I am resigned to not getting the bargain train ride today, we are slowing down on our approach to Abercynon and the conductor is hovering in a meaningful way. He knows I have enough to pay for a single ticket, I'm guessing he's thinking that I've worked that out too, so now it is just a question of who is going to suggest the obvious first. Not me, I can still see the way round not having to pay £2.50 more than I need too, that is, let me stay on the train for one more stop and do what the rest of the people behind us on the train will do, pay the guy set up to take fares at the exit barrier. As we are grinding to a halt in Abercynon it became clear that he would not be the one to suggest paying a single fare. Nothing about this incident was making any sense from the passenger point of view, and this chap was obviously not capable of independent thought whilst wearing his Arriva Trains Wales uniform. He told me that I could not travel on the train without a ticket and that I had asked for a ticket knowing I had insufficient funds. You could almost smell the disappointment on his face when at the last minute I suggested I buy a single to Pontypridd.
Out of the station, scheduled stop at ATM for cash for coffee in The Muni and now sufficient funds for homeward journey and a bit extra just in case, I'm not going to get caught out again! I'm a fast learner. Sitting down with the coffee by 10.00 o'clock. Exchange news etc. with fellow writers, leave The Muni just after 12.00 o'clock in good time for train home. Oh that life were that simple. On arrival at the station it was obvious there was a problem. Way too many people on the platform and the word DELAYED going round and round on the electronic signs. I've had a lot of experience of delays on the Valleys Lines, once one train is delayed the domino effect kicks in and delays become cancellations and I'm supposed to be home by 1.00 o'clock. So I retrace my steps back along the length of Pontybloodypridd to the bus station where I see the bus I want disappearing over the bridge, bound for Aberdare, a bad sign. That means a 20 minute wait, at least, and then the best part of an hour's ride and a dash for a connecting bus from Aberdare back out to Cwmbach. Entire journey home took an hour and a half and cost the best part of £6.00. Ironically, the train has many advantages.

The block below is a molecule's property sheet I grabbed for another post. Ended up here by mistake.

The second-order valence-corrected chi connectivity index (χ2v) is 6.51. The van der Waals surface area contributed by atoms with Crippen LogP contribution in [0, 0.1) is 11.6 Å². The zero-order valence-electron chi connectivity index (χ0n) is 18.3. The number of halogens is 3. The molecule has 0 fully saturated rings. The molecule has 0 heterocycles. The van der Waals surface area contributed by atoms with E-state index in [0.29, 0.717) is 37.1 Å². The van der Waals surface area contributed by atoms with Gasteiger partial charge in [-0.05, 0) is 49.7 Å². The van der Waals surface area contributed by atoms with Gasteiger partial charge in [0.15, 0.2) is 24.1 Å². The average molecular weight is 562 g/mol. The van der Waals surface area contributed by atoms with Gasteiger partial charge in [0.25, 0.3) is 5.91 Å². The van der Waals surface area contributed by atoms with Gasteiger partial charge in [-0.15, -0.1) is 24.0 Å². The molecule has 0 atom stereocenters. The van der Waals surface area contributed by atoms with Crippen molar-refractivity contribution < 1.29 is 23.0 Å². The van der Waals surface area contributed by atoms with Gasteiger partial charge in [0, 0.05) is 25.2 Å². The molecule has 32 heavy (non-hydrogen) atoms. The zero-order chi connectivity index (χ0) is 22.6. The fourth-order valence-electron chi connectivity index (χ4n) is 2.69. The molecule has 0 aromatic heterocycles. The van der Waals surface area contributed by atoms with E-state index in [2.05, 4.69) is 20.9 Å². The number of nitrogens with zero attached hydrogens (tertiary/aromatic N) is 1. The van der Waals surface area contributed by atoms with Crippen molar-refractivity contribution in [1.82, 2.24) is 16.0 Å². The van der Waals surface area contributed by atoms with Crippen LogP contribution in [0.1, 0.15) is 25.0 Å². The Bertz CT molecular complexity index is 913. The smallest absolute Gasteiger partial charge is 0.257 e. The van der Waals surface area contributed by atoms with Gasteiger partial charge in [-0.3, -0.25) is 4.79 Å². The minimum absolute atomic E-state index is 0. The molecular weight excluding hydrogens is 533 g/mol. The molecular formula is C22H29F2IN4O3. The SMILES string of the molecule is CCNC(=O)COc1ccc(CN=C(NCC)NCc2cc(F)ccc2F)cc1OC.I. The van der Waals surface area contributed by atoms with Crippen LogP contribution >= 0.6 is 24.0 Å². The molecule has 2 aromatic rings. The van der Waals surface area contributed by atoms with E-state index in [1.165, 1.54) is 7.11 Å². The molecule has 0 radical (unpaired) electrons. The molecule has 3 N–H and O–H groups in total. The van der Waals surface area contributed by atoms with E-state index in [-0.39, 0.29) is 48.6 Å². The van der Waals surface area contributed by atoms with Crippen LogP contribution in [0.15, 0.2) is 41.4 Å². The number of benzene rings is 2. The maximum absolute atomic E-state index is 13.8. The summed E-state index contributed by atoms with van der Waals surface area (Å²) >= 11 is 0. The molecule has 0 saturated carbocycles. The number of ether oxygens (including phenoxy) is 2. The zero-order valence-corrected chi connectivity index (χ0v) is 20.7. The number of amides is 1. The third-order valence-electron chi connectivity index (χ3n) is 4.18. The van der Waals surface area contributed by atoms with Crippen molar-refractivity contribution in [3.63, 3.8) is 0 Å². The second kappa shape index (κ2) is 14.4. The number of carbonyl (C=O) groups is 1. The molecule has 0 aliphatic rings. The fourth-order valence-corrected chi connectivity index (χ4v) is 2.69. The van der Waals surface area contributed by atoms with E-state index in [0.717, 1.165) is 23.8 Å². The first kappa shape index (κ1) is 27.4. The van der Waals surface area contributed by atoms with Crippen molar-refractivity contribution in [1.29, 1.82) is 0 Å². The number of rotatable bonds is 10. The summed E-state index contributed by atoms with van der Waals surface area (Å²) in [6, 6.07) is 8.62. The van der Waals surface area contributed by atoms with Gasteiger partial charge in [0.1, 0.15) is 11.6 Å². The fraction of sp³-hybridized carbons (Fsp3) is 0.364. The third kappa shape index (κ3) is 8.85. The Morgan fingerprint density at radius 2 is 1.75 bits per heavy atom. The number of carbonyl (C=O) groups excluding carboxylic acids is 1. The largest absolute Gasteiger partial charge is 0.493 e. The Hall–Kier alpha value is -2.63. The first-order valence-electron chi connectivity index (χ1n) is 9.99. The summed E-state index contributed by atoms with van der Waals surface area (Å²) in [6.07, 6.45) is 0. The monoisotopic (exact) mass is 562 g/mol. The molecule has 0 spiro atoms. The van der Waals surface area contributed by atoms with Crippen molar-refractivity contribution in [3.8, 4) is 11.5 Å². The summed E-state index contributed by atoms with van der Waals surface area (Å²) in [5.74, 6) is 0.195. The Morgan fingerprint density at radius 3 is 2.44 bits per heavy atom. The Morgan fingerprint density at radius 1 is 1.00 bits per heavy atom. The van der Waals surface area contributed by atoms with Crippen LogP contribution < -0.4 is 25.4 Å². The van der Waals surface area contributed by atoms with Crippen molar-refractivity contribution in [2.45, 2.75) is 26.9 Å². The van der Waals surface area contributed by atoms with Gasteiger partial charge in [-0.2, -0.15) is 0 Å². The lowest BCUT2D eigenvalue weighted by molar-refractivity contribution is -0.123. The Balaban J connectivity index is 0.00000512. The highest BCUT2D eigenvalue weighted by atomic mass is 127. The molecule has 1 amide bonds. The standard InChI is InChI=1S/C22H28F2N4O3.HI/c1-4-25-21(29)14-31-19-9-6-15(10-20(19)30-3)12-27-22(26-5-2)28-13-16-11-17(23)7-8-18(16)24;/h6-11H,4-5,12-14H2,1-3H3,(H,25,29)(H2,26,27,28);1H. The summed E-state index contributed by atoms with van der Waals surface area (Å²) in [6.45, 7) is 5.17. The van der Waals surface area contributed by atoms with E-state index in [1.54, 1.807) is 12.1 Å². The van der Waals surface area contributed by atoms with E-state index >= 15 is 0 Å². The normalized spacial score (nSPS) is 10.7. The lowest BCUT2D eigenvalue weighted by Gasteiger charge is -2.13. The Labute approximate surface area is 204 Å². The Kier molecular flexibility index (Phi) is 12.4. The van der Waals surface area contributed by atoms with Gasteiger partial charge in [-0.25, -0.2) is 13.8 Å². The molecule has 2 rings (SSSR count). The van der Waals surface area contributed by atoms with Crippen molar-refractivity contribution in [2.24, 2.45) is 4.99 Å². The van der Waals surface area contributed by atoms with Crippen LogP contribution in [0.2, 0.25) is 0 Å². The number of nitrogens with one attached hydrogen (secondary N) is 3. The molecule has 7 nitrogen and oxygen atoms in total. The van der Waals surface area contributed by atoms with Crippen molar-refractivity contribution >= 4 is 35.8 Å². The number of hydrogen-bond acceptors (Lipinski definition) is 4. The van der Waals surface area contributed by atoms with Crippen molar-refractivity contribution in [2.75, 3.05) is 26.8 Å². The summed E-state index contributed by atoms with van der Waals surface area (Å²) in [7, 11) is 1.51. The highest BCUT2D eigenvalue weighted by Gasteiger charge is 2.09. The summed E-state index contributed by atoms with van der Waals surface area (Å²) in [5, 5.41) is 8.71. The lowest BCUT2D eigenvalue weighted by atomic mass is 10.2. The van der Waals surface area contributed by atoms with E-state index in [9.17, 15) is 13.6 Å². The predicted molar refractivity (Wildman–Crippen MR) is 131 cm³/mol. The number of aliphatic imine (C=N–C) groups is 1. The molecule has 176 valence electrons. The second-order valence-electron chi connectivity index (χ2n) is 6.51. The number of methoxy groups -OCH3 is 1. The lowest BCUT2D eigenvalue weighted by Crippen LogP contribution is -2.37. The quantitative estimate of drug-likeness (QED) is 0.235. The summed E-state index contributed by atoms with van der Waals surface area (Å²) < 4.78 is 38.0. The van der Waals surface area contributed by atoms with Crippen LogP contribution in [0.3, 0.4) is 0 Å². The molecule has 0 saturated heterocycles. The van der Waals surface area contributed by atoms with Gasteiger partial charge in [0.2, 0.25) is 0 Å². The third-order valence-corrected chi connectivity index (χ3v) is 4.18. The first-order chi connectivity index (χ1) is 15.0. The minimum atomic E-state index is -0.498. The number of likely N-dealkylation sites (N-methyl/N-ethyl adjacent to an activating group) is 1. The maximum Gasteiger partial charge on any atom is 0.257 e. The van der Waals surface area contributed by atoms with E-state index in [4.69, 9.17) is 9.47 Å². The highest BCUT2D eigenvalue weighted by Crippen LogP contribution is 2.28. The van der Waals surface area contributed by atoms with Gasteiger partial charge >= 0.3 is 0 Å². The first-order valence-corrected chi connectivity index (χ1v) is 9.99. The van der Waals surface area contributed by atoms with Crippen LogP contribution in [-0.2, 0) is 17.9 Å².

After numerous phone calls in all directions by me, my husband, the psychologist and another of her clients, we managed to rearrange the afternoon to suit everyone. And on top of all this it was chucking down biblical amounts of rain from the moment I left the house to the moment I got in again just short of an hour late.
The final session with Sarah's psychologist went really well, in fact the whole experience with psychology has been good this time, very positive with well thought out and doable strategies for managing Sarah's more challenging behaviour and a sensible forward plan which involves the Day Centre and respite staff. Still a lot of work to do, always will be, but at least we know we are doing it right now.
So on the whole it wasn't a bad day, pleasant meet up in The Muni, good outcomes with the psychology, Sarah still in a remarkably cooperative frame of mind. The inability to buy a train ticket incident probably only lasted 3 mins, albeit tense minutes. The worst part was walking the length of Ponty in the rain. I have a suspicion that the gods of public transport decided I was just a little too complacent about getting a seat facing forwards with a table on the train, and gave the conductor a nasty touch of indigestion just has he got to me. The fact that he didn't show his face until one station short of Ponty tells me he was up front having a cheese roll, a flask of tea and a go at the crossword in the Metro if there is one, I've never made it past the 2nd page so don't really know. It must have been a multi misdemeanor by several passengers to cause all the delays and cancelations on the way back! Buses are a law unto themselves, nothing more to say about them, In fact nothing more to say about Friday, which by the time I've posted this will be the day before yesterday.